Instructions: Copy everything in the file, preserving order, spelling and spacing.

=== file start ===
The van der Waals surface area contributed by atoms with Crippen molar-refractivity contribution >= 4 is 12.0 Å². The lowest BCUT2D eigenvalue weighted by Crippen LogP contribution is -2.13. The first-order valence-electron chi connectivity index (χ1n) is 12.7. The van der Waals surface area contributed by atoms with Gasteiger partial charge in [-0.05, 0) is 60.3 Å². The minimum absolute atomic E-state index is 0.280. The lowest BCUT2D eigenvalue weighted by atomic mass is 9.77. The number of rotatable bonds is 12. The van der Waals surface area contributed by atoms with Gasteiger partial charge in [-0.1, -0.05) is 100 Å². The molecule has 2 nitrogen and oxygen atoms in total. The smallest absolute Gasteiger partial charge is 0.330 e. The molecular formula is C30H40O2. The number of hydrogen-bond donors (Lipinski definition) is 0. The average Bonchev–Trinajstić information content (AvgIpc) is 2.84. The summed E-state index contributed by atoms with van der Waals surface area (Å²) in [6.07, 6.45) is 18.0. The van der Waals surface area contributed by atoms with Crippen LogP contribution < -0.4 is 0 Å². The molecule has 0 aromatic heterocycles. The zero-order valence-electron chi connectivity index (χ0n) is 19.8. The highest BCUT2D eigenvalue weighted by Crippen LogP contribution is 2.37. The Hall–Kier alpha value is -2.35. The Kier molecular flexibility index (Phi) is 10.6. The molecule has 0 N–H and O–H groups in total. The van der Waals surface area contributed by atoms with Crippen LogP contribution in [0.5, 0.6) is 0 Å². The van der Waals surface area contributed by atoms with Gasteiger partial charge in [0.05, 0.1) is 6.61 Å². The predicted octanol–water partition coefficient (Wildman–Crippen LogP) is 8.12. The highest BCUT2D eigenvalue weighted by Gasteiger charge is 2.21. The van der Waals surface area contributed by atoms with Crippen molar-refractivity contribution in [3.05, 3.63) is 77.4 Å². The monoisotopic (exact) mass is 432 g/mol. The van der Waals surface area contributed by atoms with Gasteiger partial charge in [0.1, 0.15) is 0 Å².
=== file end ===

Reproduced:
The van der Waals surface area contributed by atoms with Crippen molar-refractivity contribution >= 4 is 12.0 Å². The lowest BCUT2D eigenvalue weighted by Crippen LogP contribution is -2.13. The first-order valence-electron chi connectivity index (χ1n) is 12.7. The van der Waals surface area contributed by atoms with Gasteiger partial charge in [-0.05, 0) is 60.3 Å². The minimum absolute atomic E-state index is 0.280. The lowest BCUT2D eigenvalue weighted by atomic mass is 9.77. The number of rotatable bonds is 12. The van der Waals surface area contributed by atoms with Gasteiger partial charge in [-0.1, -0.05) is 100 Å². The molecule has 2 nitrogen and oxygen atoms in total. The smallest absolute Gasteiger partial charge is 0.330 e. The molecular formula is C30H40O2. The number of hydrogen-bond donors (Lipinski definition) is 0. The average Bonchev–Trinajstić information content (AvgIpc) is 2.84. The summed E-state index contributed by atoms with van der Waals surface area (Å²) in [6.07, 6.45) is 18.0. The van der Waals surface area contributed by atoms with Crippen LogP contribution < -0.4 is 0 Å². The molecule has 0 aromatic heterocycles. The zero-order valence-electron chi connectivity index (χ0n) is 19.8. The highest BCUT2D eigenvalue weighted by Crippen LogP contribution is 2.37. The Hall–Kier alpha value is -2.35. The Kier molecular flexibility index (Phi) is 10.6. The molecule has 0 N–H and O–H groups in total. The van der Waals surface area contributed by atoms with Crippen LogP contribution in [0.5, 0.6) is 0 Å². The van der Waals surface area contributed by atoms with Gasteiger partial charge in [0.05, 0.1) is 6.61 Å². The predicted octanol–water partition coefficient (Wildman–Crippen LogP) is 8.12. The highest BCUT2D eigenvalue weighted by Gasteiger charge is 2.21. The van der Waals surface area contributed by atoms with Crippen molar-refractivity contribution in [3.05, 3.63) is 77.4 Å². The monoisotopic (exact) mass is 432 g/mol. The van der Waals surface area contributed by atoms with Gasteiger partial charge in [0.1, 0.15) is 0 Å².